5. Figure 10.6: Viewing all the files using the Solution Explorer window Go ahead and open MyDataSet.cs by double-clicking it in the Solution Explorer window. View the code for this form by selecting View ➣ Code. One of the classes declared in that file is MyDataSet. This class is derived from the DataSet class. You'll use it in the next section to create a strongly typed DataSet object to access the Customers table. Using a Strongly Typed DataSet Class Once you have your strongly typed MyDataSet class, you can create an object of that class using the following code: MyDataSet myDataSet = new MyDataSet(); You can also create a strongly typed DataTable table object using the MyDataSet.CustomersDataTable class and populate it with rows from the Customers table. For example, you can set the Form1_Load() method of your form to retrieve the CustomerID, CompanyName, and Address column values from the Customers table and add them to a ListView control named listView1. To do this, double-click Form1.cs in the Solution Explorer windows, view the code, and set the Form1_Load() method as follows: private void Form1_Load(object sender, System.EventArgs e) { System.Data.SqlClient.SqlCommand mySqlCommand = sqlConnection1.CreateCommand(); mySqlCommand.CommandText = "SELECT CustomerID, CompanyName, Address " +
  6. "FROM Customers " + "WHERE CustomerID = 'ALFKI'"; System.Data.SqlClient.SqlDataAdapter mySqlDataAdapter = new System.Data.SqlClient.SqlDataAdapter(); mySqlDataAdapter.SelectCommand = mySqlCommand; MyDataSet myDataSet = new MyDataSet(); sqlConnection1.Open(); mySqlDataAdapter.Fill(myDataSet, "Customers"); sqlConnection1.Close(); MyDataSet.CustomersDataTable myDataTable = myDataSet.Customers; foreach (MyDataSet.CustomersRow myDataRow in myDataTable.Rows) { listView1.Items.Add(myDataRow.CustomerID); listView1.Items.Add(myDataRow.CompanyName); listView1.Items.Add(myDataRow.Address); } } The myDataRow.CustomerID property returns the value for the CustomerID column, and so on. Compile and run your form in one step by selecting Debug ➣ Start Without Debugging. Figure 10.7 shows the running form. Figure 10.7: The running form Note The MyDataSet class contains a number of methods that allow you to modify the rows stored in a MyDataSet object. These methods include NewCustomersRow(), AddCustomersRow(), FindByCustomerID(), and RemoveCustomersRow(). You can also check if a column value contains a null value using methods such as IsContactNameNull(), and you can set a column to null using methods such as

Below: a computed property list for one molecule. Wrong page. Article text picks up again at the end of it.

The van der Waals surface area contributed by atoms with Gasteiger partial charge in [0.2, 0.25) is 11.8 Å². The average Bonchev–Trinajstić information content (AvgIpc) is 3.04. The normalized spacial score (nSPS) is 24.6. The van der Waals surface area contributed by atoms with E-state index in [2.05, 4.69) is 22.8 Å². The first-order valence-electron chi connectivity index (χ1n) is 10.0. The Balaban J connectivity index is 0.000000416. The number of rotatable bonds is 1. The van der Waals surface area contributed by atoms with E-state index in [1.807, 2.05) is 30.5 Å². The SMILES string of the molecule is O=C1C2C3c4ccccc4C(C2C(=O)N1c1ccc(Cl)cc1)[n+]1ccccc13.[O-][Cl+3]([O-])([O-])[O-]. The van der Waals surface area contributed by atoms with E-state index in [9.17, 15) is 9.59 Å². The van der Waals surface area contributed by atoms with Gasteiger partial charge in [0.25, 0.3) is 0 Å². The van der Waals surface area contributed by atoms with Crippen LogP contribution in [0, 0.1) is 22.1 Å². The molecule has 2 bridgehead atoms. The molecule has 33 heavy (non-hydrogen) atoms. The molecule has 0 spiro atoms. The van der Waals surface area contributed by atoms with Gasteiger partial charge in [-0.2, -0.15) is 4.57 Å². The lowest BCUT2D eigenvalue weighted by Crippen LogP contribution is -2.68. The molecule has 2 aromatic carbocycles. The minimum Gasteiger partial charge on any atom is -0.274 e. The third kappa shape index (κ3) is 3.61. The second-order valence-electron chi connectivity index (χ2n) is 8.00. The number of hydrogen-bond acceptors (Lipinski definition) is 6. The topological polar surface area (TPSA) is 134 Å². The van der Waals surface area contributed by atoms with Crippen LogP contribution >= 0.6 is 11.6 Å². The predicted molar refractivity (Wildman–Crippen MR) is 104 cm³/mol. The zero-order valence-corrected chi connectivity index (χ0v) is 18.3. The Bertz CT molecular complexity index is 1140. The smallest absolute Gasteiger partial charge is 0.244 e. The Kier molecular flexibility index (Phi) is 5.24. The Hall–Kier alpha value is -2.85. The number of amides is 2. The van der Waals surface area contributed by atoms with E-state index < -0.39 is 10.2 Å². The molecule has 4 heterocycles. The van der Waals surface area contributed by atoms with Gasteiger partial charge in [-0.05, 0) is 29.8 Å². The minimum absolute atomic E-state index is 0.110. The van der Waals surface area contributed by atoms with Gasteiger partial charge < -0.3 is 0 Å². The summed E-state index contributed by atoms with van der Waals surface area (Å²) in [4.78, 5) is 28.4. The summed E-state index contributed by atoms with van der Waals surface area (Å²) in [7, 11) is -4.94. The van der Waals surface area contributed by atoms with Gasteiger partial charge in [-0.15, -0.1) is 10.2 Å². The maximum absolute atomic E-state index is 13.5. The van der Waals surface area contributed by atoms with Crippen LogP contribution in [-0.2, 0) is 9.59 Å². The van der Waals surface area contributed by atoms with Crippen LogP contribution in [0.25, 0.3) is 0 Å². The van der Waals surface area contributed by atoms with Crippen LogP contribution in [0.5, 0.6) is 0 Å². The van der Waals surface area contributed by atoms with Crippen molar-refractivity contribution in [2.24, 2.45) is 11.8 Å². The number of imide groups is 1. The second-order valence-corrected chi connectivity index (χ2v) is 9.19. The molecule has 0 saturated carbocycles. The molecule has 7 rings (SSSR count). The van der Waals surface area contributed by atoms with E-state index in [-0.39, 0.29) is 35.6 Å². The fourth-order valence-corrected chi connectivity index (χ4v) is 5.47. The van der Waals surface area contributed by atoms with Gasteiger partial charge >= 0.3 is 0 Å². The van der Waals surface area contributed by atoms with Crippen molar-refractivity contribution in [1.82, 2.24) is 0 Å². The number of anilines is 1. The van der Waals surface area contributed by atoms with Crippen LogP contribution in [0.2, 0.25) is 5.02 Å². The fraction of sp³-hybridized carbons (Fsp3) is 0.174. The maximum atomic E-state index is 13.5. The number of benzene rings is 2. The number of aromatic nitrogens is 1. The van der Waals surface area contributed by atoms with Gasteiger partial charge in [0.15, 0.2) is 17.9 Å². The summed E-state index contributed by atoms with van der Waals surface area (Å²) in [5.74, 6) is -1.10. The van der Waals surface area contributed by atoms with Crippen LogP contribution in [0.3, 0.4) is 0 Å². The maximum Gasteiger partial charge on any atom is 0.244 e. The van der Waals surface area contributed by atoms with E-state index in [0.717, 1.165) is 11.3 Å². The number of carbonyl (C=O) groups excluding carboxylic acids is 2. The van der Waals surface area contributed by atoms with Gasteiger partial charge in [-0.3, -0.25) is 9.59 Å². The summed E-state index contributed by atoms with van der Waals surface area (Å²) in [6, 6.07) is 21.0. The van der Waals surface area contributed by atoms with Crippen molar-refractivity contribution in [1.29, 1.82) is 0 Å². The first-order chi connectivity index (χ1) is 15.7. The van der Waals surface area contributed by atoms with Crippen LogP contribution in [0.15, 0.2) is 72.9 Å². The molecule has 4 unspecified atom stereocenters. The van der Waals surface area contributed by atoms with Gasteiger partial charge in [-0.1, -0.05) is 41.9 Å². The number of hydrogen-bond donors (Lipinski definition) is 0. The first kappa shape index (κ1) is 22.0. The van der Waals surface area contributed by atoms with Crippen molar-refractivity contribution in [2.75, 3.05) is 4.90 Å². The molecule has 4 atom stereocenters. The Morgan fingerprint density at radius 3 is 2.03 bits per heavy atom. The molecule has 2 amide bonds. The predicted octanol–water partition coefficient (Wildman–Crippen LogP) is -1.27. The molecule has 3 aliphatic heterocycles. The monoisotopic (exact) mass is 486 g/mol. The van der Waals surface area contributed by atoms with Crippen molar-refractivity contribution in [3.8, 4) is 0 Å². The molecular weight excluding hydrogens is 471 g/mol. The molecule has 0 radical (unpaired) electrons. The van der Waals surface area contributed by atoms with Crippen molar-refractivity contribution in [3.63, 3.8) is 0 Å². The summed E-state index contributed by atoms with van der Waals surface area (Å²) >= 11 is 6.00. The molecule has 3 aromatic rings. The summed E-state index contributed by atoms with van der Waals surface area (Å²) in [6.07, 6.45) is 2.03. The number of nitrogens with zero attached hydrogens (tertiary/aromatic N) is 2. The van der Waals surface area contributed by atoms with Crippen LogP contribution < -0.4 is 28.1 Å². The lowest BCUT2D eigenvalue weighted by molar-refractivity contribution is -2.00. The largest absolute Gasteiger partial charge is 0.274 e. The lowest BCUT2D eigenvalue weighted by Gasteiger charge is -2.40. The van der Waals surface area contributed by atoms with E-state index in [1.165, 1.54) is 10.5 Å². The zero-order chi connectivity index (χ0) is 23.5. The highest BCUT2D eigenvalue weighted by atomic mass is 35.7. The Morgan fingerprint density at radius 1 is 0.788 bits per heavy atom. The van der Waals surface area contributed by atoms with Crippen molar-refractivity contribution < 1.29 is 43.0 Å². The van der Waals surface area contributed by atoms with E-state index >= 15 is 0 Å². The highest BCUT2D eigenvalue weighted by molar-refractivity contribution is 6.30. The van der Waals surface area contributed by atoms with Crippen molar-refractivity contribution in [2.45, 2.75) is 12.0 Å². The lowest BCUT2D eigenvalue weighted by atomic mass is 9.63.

7. SetContactNameNull(). You'll learn how to use these methods in Chapter 11.
Đồng bộ tài khoản